Please correct me if I'm wrong, KRAD or anyone else knowledgeable in tlhIngan Hol, but qeS is most typically translated to "advice", yes? And 'a' is an interrogative?

So qeS'a' is "Advice?"

As in, "Give me advice. Generally. Relevant to everything. To life as a whole.", or "You want advice? The only advice you need?"

Is that along the right lines? So it's really less The Art of War (K'Ratak isn't sure about "art") and more "The Book That Has The Answer To Life".
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Old July 9 2014, 10:58 PM   #38
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Re: Non-Novel: The Klingon Art of War by K.R.A. DeCandido Review Threa

Deranged Nasat wrote: View Post
Please correct me if I'm wrong, KRAD or anyone else knowledgeable in tlhIngan Hol, but qeS is most typically translated to "advice", yes? And 'a' is an interrogative?

So qeS'a' is "Advice?"

As in, "Give me advice. Generally. Relevant to everything. To life as a whole.", or "You want advice? The only advice you need?"

Is that along the right lines? So it's really less The Art of War (K'Ratak isn't sure about "art") and more "The Book That Has The Answer To Life".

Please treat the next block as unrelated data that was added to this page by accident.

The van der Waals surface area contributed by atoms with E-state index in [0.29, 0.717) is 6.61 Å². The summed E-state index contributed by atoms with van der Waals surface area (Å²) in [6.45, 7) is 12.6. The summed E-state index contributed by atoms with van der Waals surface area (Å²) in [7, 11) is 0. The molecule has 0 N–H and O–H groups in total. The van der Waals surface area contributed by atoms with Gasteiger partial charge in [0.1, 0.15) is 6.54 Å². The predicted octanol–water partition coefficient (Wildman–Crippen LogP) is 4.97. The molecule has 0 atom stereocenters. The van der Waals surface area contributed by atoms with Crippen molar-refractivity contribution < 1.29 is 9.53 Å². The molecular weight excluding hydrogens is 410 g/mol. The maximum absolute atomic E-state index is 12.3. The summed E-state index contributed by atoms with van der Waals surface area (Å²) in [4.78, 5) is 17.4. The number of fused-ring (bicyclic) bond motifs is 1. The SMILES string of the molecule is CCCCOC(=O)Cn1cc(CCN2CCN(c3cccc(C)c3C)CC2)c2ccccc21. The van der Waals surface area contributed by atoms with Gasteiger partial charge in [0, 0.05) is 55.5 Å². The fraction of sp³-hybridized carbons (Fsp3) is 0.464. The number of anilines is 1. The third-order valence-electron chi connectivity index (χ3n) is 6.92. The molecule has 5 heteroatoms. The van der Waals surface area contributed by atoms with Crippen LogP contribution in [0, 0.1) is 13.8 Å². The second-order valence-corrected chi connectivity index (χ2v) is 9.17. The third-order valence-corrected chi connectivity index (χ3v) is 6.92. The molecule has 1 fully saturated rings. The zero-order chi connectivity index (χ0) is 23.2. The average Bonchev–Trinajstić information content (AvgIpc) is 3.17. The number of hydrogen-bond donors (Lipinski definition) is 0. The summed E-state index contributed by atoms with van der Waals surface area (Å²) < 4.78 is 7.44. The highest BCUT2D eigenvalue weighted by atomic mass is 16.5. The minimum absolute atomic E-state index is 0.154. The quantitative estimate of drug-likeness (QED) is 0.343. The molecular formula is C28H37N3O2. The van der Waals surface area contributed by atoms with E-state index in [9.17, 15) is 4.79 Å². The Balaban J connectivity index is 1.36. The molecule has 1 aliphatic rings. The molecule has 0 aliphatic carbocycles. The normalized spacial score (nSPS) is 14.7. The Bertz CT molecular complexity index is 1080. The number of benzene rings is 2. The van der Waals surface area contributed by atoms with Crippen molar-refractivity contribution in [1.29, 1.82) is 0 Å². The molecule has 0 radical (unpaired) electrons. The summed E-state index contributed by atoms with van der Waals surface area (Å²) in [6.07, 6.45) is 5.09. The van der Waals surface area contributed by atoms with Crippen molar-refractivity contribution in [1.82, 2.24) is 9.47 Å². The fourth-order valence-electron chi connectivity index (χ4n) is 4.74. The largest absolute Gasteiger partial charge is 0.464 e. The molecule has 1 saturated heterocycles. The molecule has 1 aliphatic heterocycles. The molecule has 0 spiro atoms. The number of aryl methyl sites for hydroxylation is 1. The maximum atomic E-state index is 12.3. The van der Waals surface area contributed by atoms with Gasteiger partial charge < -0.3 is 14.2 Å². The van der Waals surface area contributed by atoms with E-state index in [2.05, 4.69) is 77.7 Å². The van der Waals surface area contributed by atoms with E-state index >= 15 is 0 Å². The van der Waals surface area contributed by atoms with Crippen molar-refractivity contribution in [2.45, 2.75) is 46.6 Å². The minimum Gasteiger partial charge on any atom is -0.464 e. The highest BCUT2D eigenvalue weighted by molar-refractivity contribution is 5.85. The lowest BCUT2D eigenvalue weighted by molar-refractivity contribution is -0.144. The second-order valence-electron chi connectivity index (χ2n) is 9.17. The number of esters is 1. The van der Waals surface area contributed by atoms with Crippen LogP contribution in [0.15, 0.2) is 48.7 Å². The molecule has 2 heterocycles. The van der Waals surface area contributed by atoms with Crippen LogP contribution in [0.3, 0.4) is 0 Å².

In this case, -'a' is used in its augmentative meaning, amplifying the idea of advice. So qeS'a' means something like "major/important/supreme advice". An English equivalent might be "counsels".
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Old July 9 2014, 11:05 PM   #39
Deranged Nasat
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Re: Non-Novel: The Klingon Art of War by K.R.A. DeCandido Review Threa

Terengo wrote: View Post
Deranged Nasat wrote: View Post
Please correct me if I'm wrong, KRAD or anyone else knowledgeable in tlhIngan Hol, but qeS is most typically translated to "advice", yes? And 'a' is an interrogative?

So qeS'a' is "Advice?"

As in, "Give me advice. Generally. Relevant to everything. To life as a whole.", or "You want advice? The only advice you need?"

Is that along the right lines? So it's really less The Art of War (K'Ratak isn't sure about "art") and more "The Book That Has The Answer To Life".
In this case, -'a' is used in its augmentative meaning, amplifying the idea of advice. So qeS'a' means something like "major/important/supreme advice". An English equivalent might be "counsels".
Much obliged!